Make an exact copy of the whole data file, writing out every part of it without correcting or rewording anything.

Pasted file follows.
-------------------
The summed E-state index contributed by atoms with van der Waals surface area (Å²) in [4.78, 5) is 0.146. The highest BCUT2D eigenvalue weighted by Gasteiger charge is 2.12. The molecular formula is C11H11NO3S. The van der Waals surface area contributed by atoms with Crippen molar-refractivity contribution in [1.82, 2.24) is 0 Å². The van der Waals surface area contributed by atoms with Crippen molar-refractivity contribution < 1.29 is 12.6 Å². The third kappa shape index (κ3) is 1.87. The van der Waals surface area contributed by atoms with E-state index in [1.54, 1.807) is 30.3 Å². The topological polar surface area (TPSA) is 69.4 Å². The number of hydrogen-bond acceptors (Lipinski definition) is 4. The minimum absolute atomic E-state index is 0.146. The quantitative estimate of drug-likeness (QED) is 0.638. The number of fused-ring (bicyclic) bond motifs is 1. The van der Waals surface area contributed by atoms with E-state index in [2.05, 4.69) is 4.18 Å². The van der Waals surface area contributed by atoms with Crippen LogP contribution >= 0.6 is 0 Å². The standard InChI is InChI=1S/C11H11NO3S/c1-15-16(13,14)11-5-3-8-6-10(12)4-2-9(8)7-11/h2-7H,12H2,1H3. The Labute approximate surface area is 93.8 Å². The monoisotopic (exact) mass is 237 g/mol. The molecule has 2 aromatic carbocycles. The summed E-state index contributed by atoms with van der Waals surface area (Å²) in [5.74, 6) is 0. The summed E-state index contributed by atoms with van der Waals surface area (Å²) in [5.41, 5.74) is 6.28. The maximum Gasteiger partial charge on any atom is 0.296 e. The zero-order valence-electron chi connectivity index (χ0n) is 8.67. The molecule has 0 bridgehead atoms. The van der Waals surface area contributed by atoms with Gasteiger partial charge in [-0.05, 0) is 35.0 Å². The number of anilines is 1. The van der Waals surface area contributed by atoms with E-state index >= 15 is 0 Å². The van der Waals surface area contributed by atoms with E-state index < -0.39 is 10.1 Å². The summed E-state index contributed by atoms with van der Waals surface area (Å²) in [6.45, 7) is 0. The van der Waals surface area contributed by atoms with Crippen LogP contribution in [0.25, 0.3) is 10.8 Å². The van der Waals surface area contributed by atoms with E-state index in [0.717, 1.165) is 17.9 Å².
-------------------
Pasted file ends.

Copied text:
The summed E-state index contributed by atoms with van der Waals surface area (Å²) in [4.78, 5) is 0.146. The highest BCUT2D eigenvalue weighted by Gasteiger charge is 2.12. The molecular formula is C11H11NO3S. The van der Waals surface area contributed by atoms with Crippen molar-refractivity contribution in [1.82, 2.24) is 0 Å². The van der Waals surface area contributed by atoms with Crippen molar-refractivity contribution < 1.29 is 12.6 Å². The third kappa shape index (κ3) is 1.87. The van der Waals surface area contributed by atoms with E-state index in [1.54, 1.807) is 30.3 Å². The topological polar surface area (TPSA) is 69.4 Å². The number of hydrogen-bond acceptors (Lipinski definition) is 4. The minimum absolute atomic E-state index is 0.146. The quantitative estimate of drug-likeness (QED) is 0.638. The number of fused-ring (bicyclic) bond motifs is 1. The van der Waals surface area contributed by atoms with E-state index in [2.05, 4.69) is 4.18 Å². The van der Waals surface area contributed by atoms with Crippen LogP contribution >= 0.6 is 0 Å². The standard InChI is InChI=1S/C11H11NO3S/c1-15-16(13,14)11-5-3-8-6-10(12)4-2-9(8)7-11/h2-7H,12H2,1H3. The Labute approximate surface area is 93.8 Å². The monoisotopic (exact) mass is 237 g/mol. The molecule has 2 aromatic carbocycles. The summed E-state index contributed by atoms with van der Waals surface area (Å²) in [5.74, 6) is 0. The summed E-state index contributed by atoms with van der Waals surface area (Å²) in [5.41, 5.74) is 6.28. The maximum Gasteiger partial charge on any atom is 0.296 e. The zero-order valence-electron chi connectivity index (χ0n) is 8.67. The molecule has 0 bridgehead atoms. The van der Waals surface area contributed by atoms with Gasteiger partial charge in [-0.05, 0) is 35.0 Å². The number of anilines is 1. The van der Waals surface area contributed by atoms with E-state index >= 15 is 0 Å². The van der Waals surface area contributed by atoms with E-state index < -0.39 is 10.1 Å². The summed E-state index contributed by atoms with van der Waals surface area (Å²) in [6.45, 7) is 0. The van der Waals surface area contributed by atoms with Crippen LogP contribution in [0.25, 0.3) is 10.8 Å². The van der Waals surface area contributed by atoms with E-state index in [0.717, 1.165) is 17.9 Å².